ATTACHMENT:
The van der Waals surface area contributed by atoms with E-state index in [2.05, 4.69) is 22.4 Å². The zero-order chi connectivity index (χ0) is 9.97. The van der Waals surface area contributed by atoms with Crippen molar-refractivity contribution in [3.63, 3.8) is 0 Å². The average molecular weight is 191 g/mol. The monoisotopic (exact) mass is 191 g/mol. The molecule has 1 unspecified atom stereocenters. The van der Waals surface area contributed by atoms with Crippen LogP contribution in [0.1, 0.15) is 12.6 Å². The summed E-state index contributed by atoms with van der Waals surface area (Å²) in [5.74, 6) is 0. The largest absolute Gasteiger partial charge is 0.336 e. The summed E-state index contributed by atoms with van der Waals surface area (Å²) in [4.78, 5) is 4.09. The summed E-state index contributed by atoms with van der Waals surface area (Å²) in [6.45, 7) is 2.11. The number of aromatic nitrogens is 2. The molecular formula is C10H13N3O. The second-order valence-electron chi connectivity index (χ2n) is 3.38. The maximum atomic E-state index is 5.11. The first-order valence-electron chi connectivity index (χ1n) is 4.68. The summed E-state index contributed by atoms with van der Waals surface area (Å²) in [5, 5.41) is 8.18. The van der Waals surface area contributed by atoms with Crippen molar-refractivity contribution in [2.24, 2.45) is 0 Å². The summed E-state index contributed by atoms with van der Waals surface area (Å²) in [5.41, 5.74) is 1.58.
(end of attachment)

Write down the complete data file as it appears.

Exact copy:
The van der Waals surface area contributed by atoms with E-state index in [2.05, 4.69) is 22.4 Å². The zero-order chi connectivity index (χ0) is 9.97. The van der Waals surface area contributed by atoms with Crippen molar-refractivity contribution in [3.63, 3.8) is 0 Å². The average molecular weight is 191 g/mol. The monoisotopic (exact) mass is 191 g/mol. The molecule has 1 unspecified atom stereocenters. The van der Waals surface area contributed by atoms with Crippen LogP contribution in [0.1, 0.15) is 12.6 Å². The summed E-state index contributed by atoms with van der Waals surface area (Å²) in [5.74, 6) is 0. The largest absolute Gasteiger partial charge is 0.336 e. The summed E-state index contributed by atoms with van der Waals surface area (Å²) in [4.78, 5) is 4.09. The summed E-state index contributed by atoms with van der Waals surface area (Å²) in [6.45, 7) is 2.11. The number of aromatic nitrogens is 2. The molecular formula is C10H13N3O. The second-order valence-electron chi connectivity index (χ2n) is 3.38. The maximum atomic E-state index is 5.11. The first-order valence-electron chi connectivity index (χ1n) is 4.68. The summed E-state index contributed by atoms with van der Waals surface area (Å²) in [5, 5.41) is 8.18. The van der Waals surface area contributed by atoms with Crippen molar-refractivity contribution in [2.24, 2.45) is 0 Å². The summed E-state index contributed by atoms with van der Waals surface area (Å²) in [5.41, 5.74) is 1.58.